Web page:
With the smacking of a mallet against the wooden bars, the party has begun. The sound emanating from the marimba vibrates through the body, causing the people in the room to shuffle with the beat. The soft wooden tones are not alone, as they mix with a rhythmic clapping, shouting and feet stomping.
This isn’t a party though, it’s a children’s music class at Rubatano paChitsuwa. And all the kids’ faces are beaming.
Rubatano, which means “united on the island” in the Shona language of Zimbabwe, is the brainchild of Langley resident and director Dana Moffett, whose affinity for Zimbabwean music and culture has brought the marimba and mbira, or thumb piano, sounds to South Whidbey’s children and adults alike. Moffett’s music program offers marimba and mbira classes, workshops, camps and the opportunity to play with an ensemble of musicians. Classes operate out of Bayview Hall.
One of the advanced adult groups from Moffett’s classes called Ka 1, which is a Shona slang term for something enjoyable, will perform at the upcoming World Music Picnic hosted by Pink Parasol Productions, a wing of the Whidbey Island Arts Council that puts on free events on Whidbey. Rubatano will also host an all ages marimba workshop between 4 p.m. and 5 p.m. during the World Music Picnic, according to Madisun Elizabeth, director of Pink Parasol Productions. The festival takes place at Bayview Corner.
The World Music Picnic will feature Balkan brass music, Brazilian rhythmic tunes, a ukulele soloist and more alongside the Zimbabwean percussion group. The event starts at 4 p.m. on Wednesday, June 15.
“The picnic is for the curious and those who want a close-knit community,” Elizabeth said. “Anyone who needs a reason to dance and wear a silly costume, anyone who wants music to sweep them away or anyone who just wants to relax and have a picnic — World Music Picnic is the place to be.”
Moffett initially became interested in marimba music after becoming captivated by a performance she saw in Seattle. It was like nothing she had ever seen.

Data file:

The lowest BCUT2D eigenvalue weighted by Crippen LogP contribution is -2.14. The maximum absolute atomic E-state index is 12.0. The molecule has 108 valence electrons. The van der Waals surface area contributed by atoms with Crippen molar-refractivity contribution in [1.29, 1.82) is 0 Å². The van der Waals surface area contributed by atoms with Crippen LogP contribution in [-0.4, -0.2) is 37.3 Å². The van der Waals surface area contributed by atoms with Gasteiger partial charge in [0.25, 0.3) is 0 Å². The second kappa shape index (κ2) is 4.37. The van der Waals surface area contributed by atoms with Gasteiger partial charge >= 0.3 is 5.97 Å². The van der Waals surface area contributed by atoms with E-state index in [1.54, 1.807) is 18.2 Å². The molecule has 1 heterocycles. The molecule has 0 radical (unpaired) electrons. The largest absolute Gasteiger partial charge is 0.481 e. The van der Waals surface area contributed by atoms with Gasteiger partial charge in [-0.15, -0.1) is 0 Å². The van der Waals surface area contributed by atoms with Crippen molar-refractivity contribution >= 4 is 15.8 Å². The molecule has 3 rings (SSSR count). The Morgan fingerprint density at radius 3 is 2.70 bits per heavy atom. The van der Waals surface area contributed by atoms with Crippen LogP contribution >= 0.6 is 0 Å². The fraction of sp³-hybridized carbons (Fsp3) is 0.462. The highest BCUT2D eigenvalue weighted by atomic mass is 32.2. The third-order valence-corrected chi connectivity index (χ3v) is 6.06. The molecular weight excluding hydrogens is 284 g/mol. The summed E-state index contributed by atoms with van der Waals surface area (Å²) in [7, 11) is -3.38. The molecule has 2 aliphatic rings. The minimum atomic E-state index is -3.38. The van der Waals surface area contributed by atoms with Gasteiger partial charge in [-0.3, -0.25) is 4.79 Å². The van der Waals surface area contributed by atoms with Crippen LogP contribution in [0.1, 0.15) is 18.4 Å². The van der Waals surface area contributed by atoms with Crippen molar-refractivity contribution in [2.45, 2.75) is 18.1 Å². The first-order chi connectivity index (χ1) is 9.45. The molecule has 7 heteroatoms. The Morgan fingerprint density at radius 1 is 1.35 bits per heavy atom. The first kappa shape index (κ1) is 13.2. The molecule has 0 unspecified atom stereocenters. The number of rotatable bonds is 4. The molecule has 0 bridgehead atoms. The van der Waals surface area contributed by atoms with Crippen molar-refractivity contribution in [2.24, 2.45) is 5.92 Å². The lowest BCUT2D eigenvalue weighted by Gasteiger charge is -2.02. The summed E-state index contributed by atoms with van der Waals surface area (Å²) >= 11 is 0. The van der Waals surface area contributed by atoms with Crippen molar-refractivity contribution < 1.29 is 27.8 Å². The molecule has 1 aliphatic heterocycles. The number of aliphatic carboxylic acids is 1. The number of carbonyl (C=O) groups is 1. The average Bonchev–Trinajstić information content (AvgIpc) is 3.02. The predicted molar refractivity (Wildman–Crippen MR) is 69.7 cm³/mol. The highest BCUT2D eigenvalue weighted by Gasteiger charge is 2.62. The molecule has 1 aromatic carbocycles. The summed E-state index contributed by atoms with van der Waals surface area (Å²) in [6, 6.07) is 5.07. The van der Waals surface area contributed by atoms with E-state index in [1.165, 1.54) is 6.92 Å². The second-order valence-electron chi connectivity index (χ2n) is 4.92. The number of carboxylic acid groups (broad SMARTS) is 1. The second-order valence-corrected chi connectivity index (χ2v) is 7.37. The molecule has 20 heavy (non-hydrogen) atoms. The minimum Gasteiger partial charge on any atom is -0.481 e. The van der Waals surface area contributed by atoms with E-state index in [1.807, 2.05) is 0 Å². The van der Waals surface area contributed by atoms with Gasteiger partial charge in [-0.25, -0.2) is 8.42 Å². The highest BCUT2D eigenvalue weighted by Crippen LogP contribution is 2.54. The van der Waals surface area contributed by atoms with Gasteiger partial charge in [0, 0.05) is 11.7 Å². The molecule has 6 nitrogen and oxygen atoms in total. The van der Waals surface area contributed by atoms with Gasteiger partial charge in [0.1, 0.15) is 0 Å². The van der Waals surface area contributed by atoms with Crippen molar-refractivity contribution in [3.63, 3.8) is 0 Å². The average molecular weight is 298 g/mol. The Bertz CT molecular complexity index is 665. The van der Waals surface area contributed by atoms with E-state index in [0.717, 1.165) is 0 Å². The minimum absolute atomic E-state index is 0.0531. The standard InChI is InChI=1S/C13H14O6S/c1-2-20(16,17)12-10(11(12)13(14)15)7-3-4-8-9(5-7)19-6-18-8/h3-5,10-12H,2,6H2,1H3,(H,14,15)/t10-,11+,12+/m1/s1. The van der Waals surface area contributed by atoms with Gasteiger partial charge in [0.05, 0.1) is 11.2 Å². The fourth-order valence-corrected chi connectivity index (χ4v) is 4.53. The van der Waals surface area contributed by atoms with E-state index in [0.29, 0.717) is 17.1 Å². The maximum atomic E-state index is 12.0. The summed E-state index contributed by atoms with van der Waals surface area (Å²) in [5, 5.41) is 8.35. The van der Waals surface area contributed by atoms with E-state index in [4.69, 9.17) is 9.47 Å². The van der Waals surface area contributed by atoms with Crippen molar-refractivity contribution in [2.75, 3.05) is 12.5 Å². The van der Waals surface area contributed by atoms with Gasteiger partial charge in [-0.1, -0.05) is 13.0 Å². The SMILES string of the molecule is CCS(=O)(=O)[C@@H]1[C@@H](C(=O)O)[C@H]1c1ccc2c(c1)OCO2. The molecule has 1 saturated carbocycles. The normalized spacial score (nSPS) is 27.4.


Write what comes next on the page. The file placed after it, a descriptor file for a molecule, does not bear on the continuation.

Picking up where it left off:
“I couldn’t pull myself away,” Moffett said. “I was really drawn to the sound and feel of it all and I noticed the people who were playing were all so happy when they hit those wooden blocks.”
She was intent on finding an instructor who could teach her the Zimbabwean marimba sound, and when she found a mentor they formed a group called Titambe. As her love for marimba music grew, she wanted to facilitate a cultural exchange by hosting traveling Zimbabwean teachers and musicians on South Whidbey. Hosting the African musicians was the highlight of her summer, and she does what she can to help set up their tours across the country.
“I was encouraged by them to start my own marimba center, and I always wanted to do that because I love the idea of supporting community building through music,” Moffett said.
She has since visited Zimbabwe nine times, consistently brought Zimbabwean music teachers to play with her classes and camps and formed a performing marimba group that has traveled across North America and performed in Zimbabwe. Her classes and camps have engaged youth and adults alike, and it’s obvious by the enthusiasm shown in the kids class as everybody dances and hammers away at their marimba’s wooden blocks.
The marimba center has bonded a lot of (Whidbey Island) people to Zimbabwean culture, Moffett said.
“As a teacher, I’m delighted by the transformation of my students as they spend time with visiting artists,” said South Whidbey High School music teacher Chris Harshman, who is also a member of Rubatano’s Ka 1. “The kids confront cultural differences and our shared human experience, and that’s important for development.”
According to Moffett, marimba is an accessible art form for beginning musicians to become involved with, as the music is played by ear and doesn’t require the ability to read music. It also offers something completely different from other types of music that can be found on the South End, something Harshman appreciates due to the unique opportunity to experience music and culture from a vastly different part of the world like Southern Africa.
“Rubatano is truly a local treasure,” Harshman said. “Celebrating world music is about acknowledging our roots… the source that runs through all contemporary and popular music.”